Sasquatch 2015, Day 4: Kendrick Lamar

Sasquatch, Live Reviews
Jacob Webb
photos by Matthew B. Thompson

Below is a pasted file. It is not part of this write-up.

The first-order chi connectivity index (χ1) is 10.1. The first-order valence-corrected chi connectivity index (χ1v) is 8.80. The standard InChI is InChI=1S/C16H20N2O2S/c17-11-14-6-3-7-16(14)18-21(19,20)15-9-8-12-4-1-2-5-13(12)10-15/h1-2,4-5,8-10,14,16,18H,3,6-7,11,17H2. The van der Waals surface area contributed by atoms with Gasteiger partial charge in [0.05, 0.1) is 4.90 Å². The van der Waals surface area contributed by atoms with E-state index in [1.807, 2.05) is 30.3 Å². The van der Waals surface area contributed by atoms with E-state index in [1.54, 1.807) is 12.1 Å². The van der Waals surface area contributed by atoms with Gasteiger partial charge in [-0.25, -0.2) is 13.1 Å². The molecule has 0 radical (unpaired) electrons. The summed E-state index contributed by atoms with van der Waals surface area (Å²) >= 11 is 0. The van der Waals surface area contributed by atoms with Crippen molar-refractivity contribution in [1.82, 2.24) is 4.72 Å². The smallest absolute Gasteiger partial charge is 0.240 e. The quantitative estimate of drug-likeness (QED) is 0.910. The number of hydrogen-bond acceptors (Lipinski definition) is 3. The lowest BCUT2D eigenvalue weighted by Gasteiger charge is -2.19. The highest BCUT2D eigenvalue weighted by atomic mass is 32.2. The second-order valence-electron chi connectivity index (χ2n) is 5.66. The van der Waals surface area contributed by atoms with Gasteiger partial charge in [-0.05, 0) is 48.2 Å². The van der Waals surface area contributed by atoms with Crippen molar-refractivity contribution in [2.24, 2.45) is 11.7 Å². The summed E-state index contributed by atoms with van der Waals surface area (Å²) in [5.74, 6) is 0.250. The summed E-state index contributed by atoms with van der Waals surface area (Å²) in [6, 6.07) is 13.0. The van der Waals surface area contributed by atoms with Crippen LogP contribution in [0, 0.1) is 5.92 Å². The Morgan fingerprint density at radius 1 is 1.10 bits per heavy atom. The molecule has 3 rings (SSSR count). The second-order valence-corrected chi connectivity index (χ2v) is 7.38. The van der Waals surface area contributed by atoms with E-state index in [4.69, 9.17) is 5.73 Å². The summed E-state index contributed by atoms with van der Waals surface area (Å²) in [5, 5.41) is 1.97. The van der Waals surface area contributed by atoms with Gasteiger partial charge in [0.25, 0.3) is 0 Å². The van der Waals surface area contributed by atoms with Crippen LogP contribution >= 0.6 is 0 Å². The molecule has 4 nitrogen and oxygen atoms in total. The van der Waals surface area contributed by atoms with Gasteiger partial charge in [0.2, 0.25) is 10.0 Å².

The most anticipated performance of the weekend was also the most divisive, and as the biggest audience of the weekend walked away from the Gorge one last time, everyone had something to say about Kendrick Lamar's closing set. As the first show played since the release of his instant classic To Pimp A Butterfly, more than a few eyes were on Sasquatch, wondering how Kendrick would pull off its challenging, jazz-driven songs. In the end, the answer to that questions was that he didn't pull them off – he didn't really even try. Aside from "Alright", one of the most conventional songs on Butterfly, the set was more or less the same set he's been playing for two years, meaning that it was an hour of hits (read: all of the songs) from 2012's universally acclaimed good kid, m.A.A.d city. To be fair, it's the best execution of that show that this writer has seen in his four times seeing Kendrick, but considering the game-changing nature of Butterfly, it seemed bewildering, if not contradictory, that Kendrick would play it so safe. His repeated mentions of how he wanted the show "to be a party" seemed to kill any hope of hearing "Wesley's Theory", "u", "These Walls", or any of the other songs on the year's most confrontational album. He didn't play the upbeat singles "i" or "King Kunta", or even mention the album. Admittedly, Butterfly is not a "party" album in the least, and to perform racially-charged, self- and other-accusatory catharses to 30,000 (mostly) white people takes a lot of guts, but that bravery in the face of ugly truths is what makes To Pimp a Butterfly such a moving, singular piece of art. Kendrick's closing performance was certainly a crowd-pleaser – even a quick glimpse at the erupting, packed pit would confirm that – but it came at the expense of ignoring the last two years of his artistic work – good but not great, entertaining but not thrilling. Considering Kendrick's status as hip-hop's most toured major player, it's not impossible to imagine him putting on a game-changing performance one day. At Sasquatch, however, the audience had to settle for the hits and the road-tested moves that made him King Kendrick in the first place, which isn't bad, but it ultimately means Kendrick's next move as a live performer is still to be seen.

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